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ep:labs:08 [2020/11/23 15:39]
adriana.cogean
ep:labs:08 [2020/12/02 18:12] (current)
radu.mantu [Lab 08 - I/O Monitoring (Windows)]
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 ====== Lab 08 - I/O Monitoring (Windows) ====== ====== Lab 08 - I/O Monitoring (Windows) ======
 +
 +<note important>​
 +
 +You can download the **Windows 10 VM** via {{:​ep:​labs:​ep_win10_vm.7z.torrent.txt}}.
 +DokuWiki is not configured to accept //​.torrent//​ files so remove the //.txt// extension.
 +After that, you know what to do...
 +
 +Alternatively,​ you can install the following on your own Windows machine:
 +  * **[[https://​go.microsoft.com/​fwlink/?​linkid=2120254 | ADK]]** - make sure to check //**Windows Performance Analyser**//​ and //**Windows Performance Recorder**//​.
 +  * **[[https://​visualstudio.microsoft.com/​downloads/​ | Visual Studio Community Edition]]** - select //C++ development//​. ​
 +  * **[[https://​docs.microsoft.com/​en-us/​sysinternals/​downloads/​sysinternals-suite | Sysinternals suite]]**
 +
 +</​note>​
 +
  
 ===== Objectives ===== ===== Objectives =====
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   * The **App history tab** was first added to Windows 8, and it shows the resource consumption of metro applications. Metro applications are touch-screen-friendly applications written especially for Microsoft'​s WinRT programming interfaces.   * The **App history tab** was first added to Windows 8, and it shows the resource consumption of metro applications. Metro applications are touch-screen-friendly applications written especially for Microsoft'​s WinRT programming interfaces.
   * The **Start-up tab** shows all the applications that start at start-up, (or at least in Microsoft'​s vision - this will be further detailed in the Autoruns section), and their impact on the boot time. It is helpful to check this tab in case your computer takes a long to to start up.   * The **Start-up tab** shows all the applications that start at start-up, (or at least in Microsoft'​s vision - this will be further detailed in the Autoruns section), and their impact on the boot time. It is helpful to check this tab in case your computer takes a long to to start up.
-  * **Users tab** shows the resource consumption of every logged in user. The screenshot below shows that there is only one user logged in+  * **Users tab** shows the resource consumption of every logged in user.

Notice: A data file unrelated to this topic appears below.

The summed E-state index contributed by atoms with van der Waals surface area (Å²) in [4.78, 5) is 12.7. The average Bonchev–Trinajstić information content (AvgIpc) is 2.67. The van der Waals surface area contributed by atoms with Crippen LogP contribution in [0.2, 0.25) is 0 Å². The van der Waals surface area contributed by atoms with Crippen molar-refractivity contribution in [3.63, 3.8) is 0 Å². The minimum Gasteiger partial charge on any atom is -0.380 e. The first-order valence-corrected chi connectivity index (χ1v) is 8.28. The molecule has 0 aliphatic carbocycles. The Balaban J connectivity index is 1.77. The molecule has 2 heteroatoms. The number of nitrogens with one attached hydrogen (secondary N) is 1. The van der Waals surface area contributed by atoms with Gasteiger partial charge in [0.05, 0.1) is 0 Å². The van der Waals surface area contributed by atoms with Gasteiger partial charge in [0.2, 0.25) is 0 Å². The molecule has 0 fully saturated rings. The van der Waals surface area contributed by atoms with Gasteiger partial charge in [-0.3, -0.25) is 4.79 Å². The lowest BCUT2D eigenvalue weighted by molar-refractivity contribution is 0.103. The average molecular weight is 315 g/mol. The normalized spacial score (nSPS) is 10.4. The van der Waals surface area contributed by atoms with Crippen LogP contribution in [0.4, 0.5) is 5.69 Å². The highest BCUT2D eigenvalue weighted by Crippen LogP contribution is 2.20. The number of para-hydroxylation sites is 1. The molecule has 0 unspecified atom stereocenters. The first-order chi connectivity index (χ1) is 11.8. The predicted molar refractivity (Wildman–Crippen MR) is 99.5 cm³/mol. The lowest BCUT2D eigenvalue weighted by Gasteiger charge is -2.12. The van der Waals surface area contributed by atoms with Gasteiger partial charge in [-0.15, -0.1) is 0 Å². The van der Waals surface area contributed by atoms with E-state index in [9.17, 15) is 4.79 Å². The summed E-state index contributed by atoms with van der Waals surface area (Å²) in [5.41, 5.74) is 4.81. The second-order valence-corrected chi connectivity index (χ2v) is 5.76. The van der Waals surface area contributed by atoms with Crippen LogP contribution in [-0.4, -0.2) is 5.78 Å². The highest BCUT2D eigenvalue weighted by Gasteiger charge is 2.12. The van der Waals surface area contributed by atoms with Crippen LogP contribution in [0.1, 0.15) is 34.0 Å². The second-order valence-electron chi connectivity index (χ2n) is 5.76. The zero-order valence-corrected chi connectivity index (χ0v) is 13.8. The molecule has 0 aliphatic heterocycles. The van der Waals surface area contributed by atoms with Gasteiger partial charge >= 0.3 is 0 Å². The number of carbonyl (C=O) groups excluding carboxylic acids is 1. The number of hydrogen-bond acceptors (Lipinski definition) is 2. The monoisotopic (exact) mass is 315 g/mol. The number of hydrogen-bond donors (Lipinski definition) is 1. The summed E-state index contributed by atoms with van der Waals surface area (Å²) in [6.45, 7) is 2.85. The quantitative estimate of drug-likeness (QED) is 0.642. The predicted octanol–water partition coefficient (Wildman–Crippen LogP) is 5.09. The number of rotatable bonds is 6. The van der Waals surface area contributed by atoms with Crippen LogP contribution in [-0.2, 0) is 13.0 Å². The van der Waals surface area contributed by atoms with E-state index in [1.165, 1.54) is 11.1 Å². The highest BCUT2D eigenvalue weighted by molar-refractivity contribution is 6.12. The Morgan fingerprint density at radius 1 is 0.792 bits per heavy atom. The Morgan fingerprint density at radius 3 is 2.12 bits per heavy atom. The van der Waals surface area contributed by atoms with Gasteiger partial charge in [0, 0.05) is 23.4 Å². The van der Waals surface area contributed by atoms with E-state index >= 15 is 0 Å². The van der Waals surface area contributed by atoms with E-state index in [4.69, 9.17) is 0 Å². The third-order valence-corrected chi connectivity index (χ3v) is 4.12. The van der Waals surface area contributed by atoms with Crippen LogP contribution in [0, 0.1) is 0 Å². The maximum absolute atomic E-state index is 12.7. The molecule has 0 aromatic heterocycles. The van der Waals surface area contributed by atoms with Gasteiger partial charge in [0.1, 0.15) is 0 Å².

-  * **Details tab** shows details for each process - pid, status, the user under which it runs. Right-clicking the column headers bar, offers the possibility to add or remove columns. ​In the screenshot presented below the following columns ​were added: Handles, Threads, Image Path Name and Command Line. These new columns ​are very useful: the first one (Handles) when investigating a handle leak, the second one (Threads) in the case of investigating processes that create too many threads, the third one (Image Path Name) to find out the path from where the process was started, and the last one (Command Line) to find out the parameters with which it was started. +  * **Details tab** shows details for each process - pid, status, the user under which it runs. Right-clicking the column headers bar, offers the possibility to add or remove columns. ​The following columns: Handles, Threads, Image Path Name and Command Line are very useful: the first one (Handles) when investigating a handle leak, the second one (Threads) in the case of investigating processes that create too many threads, the third one (Image Path Name) to find out the path from where the process was started, and the last one (Command Line) to find out the parameters with which it was started.
   * **Services tab** shows the service status. A Windows service can be considered similar to a Linux daemon: a process without a visual interface, offering services to user-created processes.   * **Services tab** shows the service status. A Windows service can be considered similar to a Linux daemon: a process without a visual interface, offering services to user-created processes.
  
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 </​note>​ </​note>​
  
-- TODOinsert video here+Here [[https://​drive.google.com/​file/​d/​1z1J6lgoYfBOZF7acEzR8gEq1MH1OZgaf/​view]] you have a visual representation of the previous mentioned steps.
  
 == 01. [20p] Task Manager == == 01. [20p] Task Manager ==